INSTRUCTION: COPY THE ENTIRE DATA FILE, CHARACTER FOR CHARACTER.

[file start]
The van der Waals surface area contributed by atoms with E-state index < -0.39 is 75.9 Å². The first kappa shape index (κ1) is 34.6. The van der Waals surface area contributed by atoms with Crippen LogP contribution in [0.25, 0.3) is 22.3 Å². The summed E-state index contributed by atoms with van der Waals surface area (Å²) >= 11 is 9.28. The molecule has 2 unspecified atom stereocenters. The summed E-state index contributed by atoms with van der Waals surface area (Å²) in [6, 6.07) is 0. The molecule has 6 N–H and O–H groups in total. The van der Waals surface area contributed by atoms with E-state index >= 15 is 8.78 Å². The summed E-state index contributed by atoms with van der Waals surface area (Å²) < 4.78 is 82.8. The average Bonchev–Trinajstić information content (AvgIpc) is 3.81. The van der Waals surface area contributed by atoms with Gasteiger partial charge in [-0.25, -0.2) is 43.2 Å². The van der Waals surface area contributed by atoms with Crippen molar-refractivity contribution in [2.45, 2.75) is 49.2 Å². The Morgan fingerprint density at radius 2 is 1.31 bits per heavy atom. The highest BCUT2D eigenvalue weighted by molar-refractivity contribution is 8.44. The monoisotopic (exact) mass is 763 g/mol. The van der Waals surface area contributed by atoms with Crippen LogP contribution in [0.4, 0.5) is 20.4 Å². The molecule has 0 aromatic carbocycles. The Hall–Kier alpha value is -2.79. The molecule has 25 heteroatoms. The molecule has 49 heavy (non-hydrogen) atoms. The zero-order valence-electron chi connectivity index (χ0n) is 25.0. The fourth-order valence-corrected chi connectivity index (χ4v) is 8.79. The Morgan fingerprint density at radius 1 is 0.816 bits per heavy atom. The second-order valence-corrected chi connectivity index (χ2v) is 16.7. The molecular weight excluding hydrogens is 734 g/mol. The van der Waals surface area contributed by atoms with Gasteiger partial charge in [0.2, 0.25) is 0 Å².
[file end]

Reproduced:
The van der Waals surface area contributed by atoms with E-state index < -0.39 is 75.9 Å². The first kappa shape index (κ1) is 34.6. The van der Waals surface area contributed by atoms with Crippen LogP contribution in [0.25, 0.3) is 22.3 Å². The summed E-state index contributed by atoms with van der Waals surface area (Å²) >= 11 is 9.28. The molecule has 2 unspecified atom stereocenters. The summed E-state index contributed by atoms with van der Waals surface area (Å²) in [6, 6.07) is 0. The molecule has 6 N–H and O–H groups in total. The van der Waals surface area contributed by atoms with E-state index >= 15 is 8.78 Å². The summed E-state index contributed by atoms with van der Waals surface area (Å²) < 4.78 is 82.8. The average Bonchev–Trinajstić information content (AvgIpc) is 3.81. The van der Waals surface area contributed by atoms with Gasteiger partial charge in [-0.25, -0.2) is 43.2 Å². The van der Waals surface area contributed by atoms with Crippen molar-refractivity contribution in [2.45, 2.75) is 49.2 Å². The Morgan fingerprint density at radius 2 is 1.31 bits per heavy atom. The highest BCUT2D eigenvalue weighted by molar-refractivity contribution is 8.44. The monoisotopic (exact) mass is 763 g/mol. The van der Waals surface area contributed by atoms with Crippen LogP contribution in [0.4, 0.5) is 20.4 Å². The molecule has 0 aromatic carbocycles. The Hall–Kier alpha value is -2.79. The molecule has 25 heteroatoms. The molecule has 49 heavy (non-hydrogen) atoms. The zero-order valence-electron chi connectivity index (χ0n) is 25.0. The fourth-order valence-corrected chi connectivity index (χ4v) is 8.79. The Morgan fingerprint density at radius 1 is 0.816 bits per heavy atom. The second-order valence-corrected chi connectivity index (χ2v) is 16.7. The molecular weight excluding hydrogens is 734 g/mol. The van der Waals surface area contributed by atoms with Gasteiger partial charge in [0.2, 0.25) is 0 Å².